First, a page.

Sleep Apnea and Brain Waste Removal

What causes Alzheimer’s and cognitive decline? That’s a loaded question, as many things likely contribute to these disorders. A signature marker of impending Alzheimer’s is a brain build up of a residue called amyloid beta. This residue is always present in the brain, but as cognitive decline sets in, the mechanisms that typically clear out the amyloid begin to malfunction. Small “plaques” are formed from the aggregated residue, and these plaques begin to interfere with brain functioning. It has been previously reported that sleep acts as a type of cleaning system that removes unwanted junk from the brain. So might sleep help with the clearing of plaques? If so, poor sleep would likely predict a plaque build-up.

To test this question, a group of 13 older adults with and without existing cognitive decline were studied. Each underwent a full night sleep study and also brain imaging. This imaging is able to show any areas of the brain that have amyloid build up. Within each group of participants, sleep variables associated with sleep apnea (apnea hypopnea index/AHI and blood oxygen levels) were measured. 

Results showed that in those who had Mild Cognitive Impairment (the precursor to Alzheimer’s, diagnosed via neurocognitive testing), there was a relationship between amyloid build up and AHI/blood oxygen levels during sleep. The amyloid build up was seen in an important brain area – the precuneus – which is often affected in those with Alzheimer’s. Interestingly, in those who did not have Mild Cognitive Decline, this relationship did not exist.

Overall, it is important to remember that this study took place in a very small sample of 13 older adults. What’s more, this group of 13 had to be divided in two to compare those with Mild Cognitive Decline to those without. In the world of neuroimaging, this is a very, very small sample. However, it is important to consider the implications of these results if they do indeed hold with a larger population. Given that sleep acts like a waste-removal system, it may be that sleep helps clear excess amyloid from the brain. In this sample, because untreated sleep apnea was present, it seems that sleep was disrupted and could not do its cleaning job. Confusingly, though, in those without cognitive decline, sleep apnea did not seem to be as important. Clearly, a follow-up study is necessary, and a larger sample is needed. For the time being, trust that sleep apnea is indeed damaging to cognitive decline, and stay treated!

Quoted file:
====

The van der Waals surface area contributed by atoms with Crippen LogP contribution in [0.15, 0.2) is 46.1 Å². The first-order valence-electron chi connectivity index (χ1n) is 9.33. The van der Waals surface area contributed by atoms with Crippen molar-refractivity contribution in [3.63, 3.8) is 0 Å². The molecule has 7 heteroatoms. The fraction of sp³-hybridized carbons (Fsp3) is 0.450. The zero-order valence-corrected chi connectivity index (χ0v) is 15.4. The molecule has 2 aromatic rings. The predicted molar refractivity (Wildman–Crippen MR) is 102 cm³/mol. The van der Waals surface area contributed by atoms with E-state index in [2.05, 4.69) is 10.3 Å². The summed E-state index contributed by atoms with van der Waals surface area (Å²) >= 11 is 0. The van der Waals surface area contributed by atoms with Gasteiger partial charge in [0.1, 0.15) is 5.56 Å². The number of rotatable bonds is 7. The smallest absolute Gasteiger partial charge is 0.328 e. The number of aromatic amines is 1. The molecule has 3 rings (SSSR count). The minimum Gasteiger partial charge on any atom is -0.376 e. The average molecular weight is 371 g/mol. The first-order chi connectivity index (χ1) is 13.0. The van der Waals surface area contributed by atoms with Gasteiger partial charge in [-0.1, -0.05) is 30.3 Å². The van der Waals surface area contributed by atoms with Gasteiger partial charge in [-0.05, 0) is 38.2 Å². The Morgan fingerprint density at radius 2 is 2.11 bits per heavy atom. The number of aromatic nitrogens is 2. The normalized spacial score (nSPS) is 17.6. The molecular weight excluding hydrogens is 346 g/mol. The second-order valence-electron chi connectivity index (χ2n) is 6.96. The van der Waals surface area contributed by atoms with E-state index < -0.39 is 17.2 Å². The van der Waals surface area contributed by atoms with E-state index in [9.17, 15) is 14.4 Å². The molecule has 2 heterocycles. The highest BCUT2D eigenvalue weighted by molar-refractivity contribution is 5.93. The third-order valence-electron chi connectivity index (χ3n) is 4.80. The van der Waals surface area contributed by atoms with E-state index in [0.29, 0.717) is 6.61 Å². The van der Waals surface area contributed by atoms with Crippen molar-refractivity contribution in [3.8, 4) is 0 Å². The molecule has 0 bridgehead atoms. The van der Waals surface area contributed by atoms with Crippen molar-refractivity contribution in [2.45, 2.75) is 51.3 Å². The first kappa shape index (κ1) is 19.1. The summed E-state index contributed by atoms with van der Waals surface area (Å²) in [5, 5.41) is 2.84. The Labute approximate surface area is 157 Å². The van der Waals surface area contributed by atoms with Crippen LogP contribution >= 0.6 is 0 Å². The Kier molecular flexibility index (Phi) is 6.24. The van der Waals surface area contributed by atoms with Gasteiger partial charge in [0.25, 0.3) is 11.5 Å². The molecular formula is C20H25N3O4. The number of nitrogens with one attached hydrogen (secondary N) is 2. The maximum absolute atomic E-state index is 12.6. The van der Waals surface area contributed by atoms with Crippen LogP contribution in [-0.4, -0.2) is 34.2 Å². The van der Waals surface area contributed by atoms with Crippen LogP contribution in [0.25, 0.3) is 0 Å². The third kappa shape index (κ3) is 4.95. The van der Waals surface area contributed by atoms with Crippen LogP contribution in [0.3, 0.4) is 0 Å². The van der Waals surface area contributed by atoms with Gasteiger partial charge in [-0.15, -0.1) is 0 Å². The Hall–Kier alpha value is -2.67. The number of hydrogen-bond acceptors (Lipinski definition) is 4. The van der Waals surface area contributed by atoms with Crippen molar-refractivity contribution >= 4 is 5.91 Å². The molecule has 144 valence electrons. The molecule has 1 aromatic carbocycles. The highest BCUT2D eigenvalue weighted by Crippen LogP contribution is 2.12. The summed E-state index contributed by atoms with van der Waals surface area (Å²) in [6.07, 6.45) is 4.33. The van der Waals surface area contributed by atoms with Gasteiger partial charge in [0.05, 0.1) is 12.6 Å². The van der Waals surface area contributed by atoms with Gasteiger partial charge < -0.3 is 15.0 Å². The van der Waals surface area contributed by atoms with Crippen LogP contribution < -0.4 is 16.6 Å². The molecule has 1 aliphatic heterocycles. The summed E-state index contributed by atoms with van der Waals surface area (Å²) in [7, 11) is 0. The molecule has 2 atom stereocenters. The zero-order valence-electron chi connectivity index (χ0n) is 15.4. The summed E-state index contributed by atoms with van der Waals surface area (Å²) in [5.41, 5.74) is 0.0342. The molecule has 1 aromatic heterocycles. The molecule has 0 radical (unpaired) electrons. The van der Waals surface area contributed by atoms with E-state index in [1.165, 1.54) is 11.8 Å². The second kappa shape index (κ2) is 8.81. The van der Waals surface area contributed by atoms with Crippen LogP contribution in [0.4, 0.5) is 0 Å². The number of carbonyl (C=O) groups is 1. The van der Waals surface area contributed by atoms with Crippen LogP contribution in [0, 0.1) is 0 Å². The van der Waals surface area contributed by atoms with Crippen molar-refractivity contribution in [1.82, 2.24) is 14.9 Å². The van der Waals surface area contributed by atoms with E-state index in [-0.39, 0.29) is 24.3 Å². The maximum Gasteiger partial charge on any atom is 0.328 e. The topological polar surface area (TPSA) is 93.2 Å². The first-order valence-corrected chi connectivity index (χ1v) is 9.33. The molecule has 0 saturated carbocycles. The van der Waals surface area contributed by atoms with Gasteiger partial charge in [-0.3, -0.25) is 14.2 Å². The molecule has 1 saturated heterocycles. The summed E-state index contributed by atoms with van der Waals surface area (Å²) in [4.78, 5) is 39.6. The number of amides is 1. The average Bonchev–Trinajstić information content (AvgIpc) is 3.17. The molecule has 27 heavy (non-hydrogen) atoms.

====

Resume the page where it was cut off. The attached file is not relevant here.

References:

Spira, A. P., Yager, C., Brandt, J., Smith, G. S., Zhou, Y., Mathur, A., ... & Wu, M. N. (2014). Objectively measured sleep and β-amyloid burden in older adults: A pilot study. SAGE Open Medicine, 2, 2050312114546520.


Janna Mantua

Author

Janna is a PhD Student / Graduate Research Assistant at University of Massachusetts Amherst with a background in clinical sleep research and psychology. Janna Mantua is a PhD student in the Behavioral Neuroscience department at the University of Massachusetts. Her research focuses on sleep and aging, with specific projects on cognitive health, inflammation, memory formation, and neuroimaging. Prior to her PhD work, Janna was involved in research on sleep apnea and cognitive decline at the NYU Sleep Disorders Center.



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